“I talked Henry into letting her have a special rate down at the Horse Creek Motel. Even so, she’s barely making enough to cover a room.”
Hank’s brow lifted. “She’s that bad off? Where’s she from?”
“Alabama is all I know, and that only ’cause I had to know where she got that accent.”
He nodded. The Code of the West had always forbade delving into a person’s past, and that code still held. But Wyoming was a long way from Alabama, and he wondered how she wound up here. “I wonder if she—”
“Hen! You here?”
The female voice came from the kitchen, and both heads swiveled toward the swinging door. Hank could hear Butch saying where to find Henrietta.
“That’s her,” Henrietta told him, then raised her voice. “Come on in here, Alex. I got somebody that wants to meet you.”
The door swung out, and Hank’s first impression was a pair of legs that reached from the floor to heaven. His widening eyes followed the faded, form-fitting jeans to gently flaring hips. Above the jeans he couldn’t tell much because an oversize denim jacket on top of a flannel shirt hid her from the hips up. Telling himself it was ridiculous to feel cheated, Hank noted the binoculars hanging around her neck before meeting a pair of golden-hazel eyes that regarded him suspiciously.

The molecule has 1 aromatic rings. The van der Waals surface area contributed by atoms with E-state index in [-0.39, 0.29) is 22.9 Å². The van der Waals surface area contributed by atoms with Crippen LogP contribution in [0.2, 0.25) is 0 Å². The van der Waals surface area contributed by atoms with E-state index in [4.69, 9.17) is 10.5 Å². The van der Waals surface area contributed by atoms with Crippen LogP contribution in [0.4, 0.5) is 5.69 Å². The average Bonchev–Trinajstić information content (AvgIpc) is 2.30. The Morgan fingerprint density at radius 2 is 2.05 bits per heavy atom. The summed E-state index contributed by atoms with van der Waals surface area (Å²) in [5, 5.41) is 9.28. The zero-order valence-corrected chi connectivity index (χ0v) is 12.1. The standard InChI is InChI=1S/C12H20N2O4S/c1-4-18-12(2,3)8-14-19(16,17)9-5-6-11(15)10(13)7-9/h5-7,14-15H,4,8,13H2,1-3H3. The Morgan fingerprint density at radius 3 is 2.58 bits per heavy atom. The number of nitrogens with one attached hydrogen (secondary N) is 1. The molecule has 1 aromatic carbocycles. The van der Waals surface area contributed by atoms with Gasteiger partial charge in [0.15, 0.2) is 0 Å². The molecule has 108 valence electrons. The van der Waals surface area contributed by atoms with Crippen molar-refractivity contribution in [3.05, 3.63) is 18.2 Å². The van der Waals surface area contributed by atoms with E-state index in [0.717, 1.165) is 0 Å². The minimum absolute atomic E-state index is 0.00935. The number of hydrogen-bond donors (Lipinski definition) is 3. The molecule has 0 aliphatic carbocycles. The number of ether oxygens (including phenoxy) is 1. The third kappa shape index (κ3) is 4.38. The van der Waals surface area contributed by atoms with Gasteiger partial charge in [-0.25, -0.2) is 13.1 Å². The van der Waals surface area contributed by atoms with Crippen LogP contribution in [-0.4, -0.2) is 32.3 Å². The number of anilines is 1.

He blinked. “You’re just a kid!”
Alex stiffened. “Nice to meet you, too, mister.” She spun on her heel and headed back into the kitchen.
“No, wait!” He rose to his feet as she stopped and looked at him over her shoulder. “I’m sorry. You’re just so young.”
Her thick mass of deep brown hair—tied back with a blue rubber band—gleamed with rich red highlights in the dim light of the café. It fell halfway to her waist, and Hank had to drag his mind back from wondering what it would feel like spilling over his bare chest. Hell, he couldn’t hire this woman. If he were reacting like a randy jackrabbit, every unattached cowboy in the Wind River Valley would be hanging around his back door. And the three single hands he had wouldn’t be able to keep their minds on business.